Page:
Retracing The Steps Of A Civil War Photographer

Today's 150th anniversary of the Battle of Antietam got us thinking: What if Civil War photographer Alexander Gardner could revisit some of the original sites he photographed? If he used his equipment today, what would the images look like? That is: How have the landscapes changed — or stayed the same?

How These Work

The image you see below was shot in 2012 by wet plate photographer Todd Harrington. He retraced Gardner's steps at Antietam, using the same type of equipment: a stereo wet plate camera and glass plates. If you toggle using the "now" and "then" buttons, another image fades in and out: That's what Gardner captured in 1862.

What's striking is how, actually, not much has changed. Trees have gotten bigger and roads have been paved. If you look closely at the Dunker Church image, you'll see portable toilets in the background; telephone poles along Hagerstown Pike; construction cones sitting on Burnside Bridge. But what's haunting is that the major difference between now and then is a lack of bodies.

What's also remarkable is that it took Harrington a full day's work to re-create just six images — not a job for the seekers of instant gratification. He'll be discussing the process on All Things Considered today.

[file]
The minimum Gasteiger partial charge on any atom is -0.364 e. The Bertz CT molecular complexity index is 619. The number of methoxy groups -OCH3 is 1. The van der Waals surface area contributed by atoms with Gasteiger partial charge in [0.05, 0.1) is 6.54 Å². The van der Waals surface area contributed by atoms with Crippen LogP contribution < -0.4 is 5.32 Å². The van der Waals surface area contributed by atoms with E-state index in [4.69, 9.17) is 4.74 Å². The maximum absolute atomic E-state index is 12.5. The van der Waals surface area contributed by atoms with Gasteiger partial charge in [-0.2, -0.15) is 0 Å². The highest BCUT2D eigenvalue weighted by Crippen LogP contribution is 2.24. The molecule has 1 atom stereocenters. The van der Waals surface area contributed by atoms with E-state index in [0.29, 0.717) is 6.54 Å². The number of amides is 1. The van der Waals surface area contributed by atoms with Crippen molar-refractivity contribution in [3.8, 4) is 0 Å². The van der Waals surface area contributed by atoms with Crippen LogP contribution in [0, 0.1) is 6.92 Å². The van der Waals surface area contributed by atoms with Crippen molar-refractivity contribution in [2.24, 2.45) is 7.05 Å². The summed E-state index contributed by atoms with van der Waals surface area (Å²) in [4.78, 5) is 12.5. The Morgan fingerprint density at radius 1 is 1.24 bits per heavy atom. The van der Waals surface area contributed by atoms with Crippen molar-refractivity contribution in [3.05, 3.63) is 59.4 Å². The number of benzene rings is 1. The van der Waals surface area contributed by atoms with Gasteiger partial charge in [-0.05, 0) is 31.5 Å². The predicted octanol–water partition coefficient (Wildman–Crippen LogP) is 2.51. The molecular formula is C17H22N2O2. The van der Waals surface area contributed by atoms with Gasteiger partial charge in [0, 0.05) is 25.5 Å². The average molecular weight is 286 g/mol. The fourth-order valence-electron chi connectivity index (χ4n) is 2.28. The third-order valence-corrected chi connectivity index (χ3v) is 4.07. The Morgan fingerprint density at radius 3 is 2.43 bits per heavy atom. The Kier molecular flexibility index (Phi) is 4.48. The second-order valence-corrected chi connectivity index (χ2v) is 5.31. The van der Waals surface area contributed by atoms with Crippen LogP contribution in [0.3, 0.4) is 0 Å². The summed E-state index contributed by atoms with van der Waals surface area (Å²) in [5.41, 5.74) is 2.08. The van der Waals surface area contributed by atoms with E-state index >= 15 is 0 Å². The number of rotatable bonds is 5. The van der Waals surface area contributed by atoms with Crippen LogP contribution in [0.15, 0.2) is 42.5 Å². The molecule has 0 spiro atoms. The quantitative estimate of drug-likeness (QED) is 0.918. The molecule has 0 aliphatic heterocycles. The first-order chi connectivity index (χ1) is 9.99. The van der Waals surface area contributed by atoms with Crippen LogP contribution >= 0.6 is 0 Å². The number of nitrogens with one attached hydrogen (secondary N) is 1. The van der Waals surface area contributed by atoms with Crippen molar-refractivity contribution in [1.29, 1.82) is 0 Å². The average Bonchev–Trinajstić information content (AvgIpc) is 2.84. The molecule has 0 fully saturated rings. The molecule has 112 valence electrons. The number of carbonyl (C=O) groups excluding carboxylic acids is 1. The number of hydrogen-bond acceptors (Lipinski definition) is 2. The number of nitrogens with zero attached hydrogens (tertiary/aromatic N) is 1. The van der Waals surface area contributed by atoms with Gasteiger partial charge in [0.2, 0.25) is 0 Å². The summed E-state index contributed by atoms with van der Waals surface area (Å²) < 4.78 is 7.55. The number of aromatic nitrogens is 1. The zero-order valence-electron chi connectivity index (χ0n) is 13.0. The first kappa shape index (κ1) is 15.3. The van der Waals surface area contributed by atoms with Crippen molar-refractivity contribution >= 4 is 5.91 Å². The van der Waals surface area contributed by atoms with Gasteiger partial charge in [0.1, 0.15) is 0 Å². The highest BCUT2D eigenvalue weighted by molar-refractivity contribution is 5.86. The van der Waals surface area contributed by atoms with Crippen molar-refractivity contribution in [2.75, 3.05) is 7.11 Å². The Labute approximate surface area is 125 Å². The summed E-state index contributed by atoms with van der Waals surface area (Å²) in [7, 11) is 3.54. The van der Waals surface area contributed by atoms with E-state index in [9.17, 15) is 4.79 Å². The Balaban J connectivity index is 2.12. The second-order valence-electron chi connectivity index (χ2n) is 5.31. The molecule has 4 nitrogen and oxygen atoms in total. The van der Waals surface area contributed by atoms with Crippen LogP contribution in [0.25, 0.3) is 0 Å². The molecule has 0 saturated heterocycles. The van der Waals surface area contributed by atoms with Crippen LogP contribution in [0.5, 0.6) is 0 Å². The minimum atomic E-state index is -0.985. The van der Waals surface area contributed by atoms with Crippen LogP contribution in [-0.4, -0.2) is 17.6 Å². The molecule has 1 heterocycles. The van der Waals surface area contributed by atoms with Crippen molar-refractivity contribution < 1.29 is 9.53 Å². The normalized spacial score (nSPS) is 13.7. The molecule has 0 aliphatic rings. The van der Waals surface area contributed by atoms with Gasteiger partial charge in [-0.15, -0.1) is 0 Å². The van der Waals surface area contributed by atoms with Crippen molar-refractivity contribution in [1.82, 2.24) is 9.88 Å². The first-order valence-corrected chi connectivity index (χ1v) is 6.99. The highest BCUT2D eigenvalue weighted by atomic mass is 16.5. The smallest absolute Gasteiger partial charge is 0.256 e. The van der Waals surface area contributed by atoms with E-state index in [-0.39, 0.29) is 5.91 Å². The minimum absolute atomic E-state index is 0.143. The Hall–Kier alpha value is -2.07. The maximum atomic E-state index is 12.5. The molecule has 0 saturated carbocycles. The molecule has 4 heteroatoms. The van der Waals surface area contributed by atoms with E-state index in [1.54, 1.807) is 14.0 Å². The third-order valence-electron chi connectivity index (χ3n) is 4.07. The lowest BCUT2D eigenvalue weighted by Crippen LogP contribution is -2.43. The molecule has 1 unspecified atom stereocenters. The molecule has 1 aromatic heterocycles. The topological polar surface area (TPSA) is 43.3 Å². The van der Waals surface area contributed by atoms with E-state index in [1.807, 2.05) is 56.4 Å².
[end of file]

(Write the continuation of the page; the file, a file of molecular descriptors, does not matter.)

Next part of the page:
What's 'Stereo'?

That basically means the camera had two lenses, which created two side-by-side exposures on one plate. When you make a print, and glue it on a card, you've got some Civil War-era entertainment: stereographs. When the cards are seen through a stereo viewer, the images appear 3-D. (Gardner's original plates were indeed stereographic, but many were digitized — as you see here — as individual images by the Library of Congress.)

Some More Background

Shortly after the Battle of Antietam — the bloodiest single day in American military history — Gardner changed photographic history. Until that time, many Americans "still clung to the view that this war was a noble, glorious, even romantic undertaking," NPR librarian Kee Malesky explains, and war-related images traditionally reinforced that.

But Gardner was a mercenary photographer. He made money by either photographing celebrities, like President Lincoln, or by documenting the hot news stories of the day — in this case, the war.

So he turned his lens (or lenses) on a sight that had never been seen by the general public: dead, bloated corpses; the grim reality of war. The images were shown in New York City about a month after the Battle of Antietam. Needless to say, the public was aghast.

Our view of war isn't the only thing that has changed since then. In Gardner's day, it was somewhat common practice for photographers to move bodies or objects to stage a more "photogenic" scene. For that reason, some might doubt the accuracy of Gardner's images. But there's no belittling the impact they had at the time.

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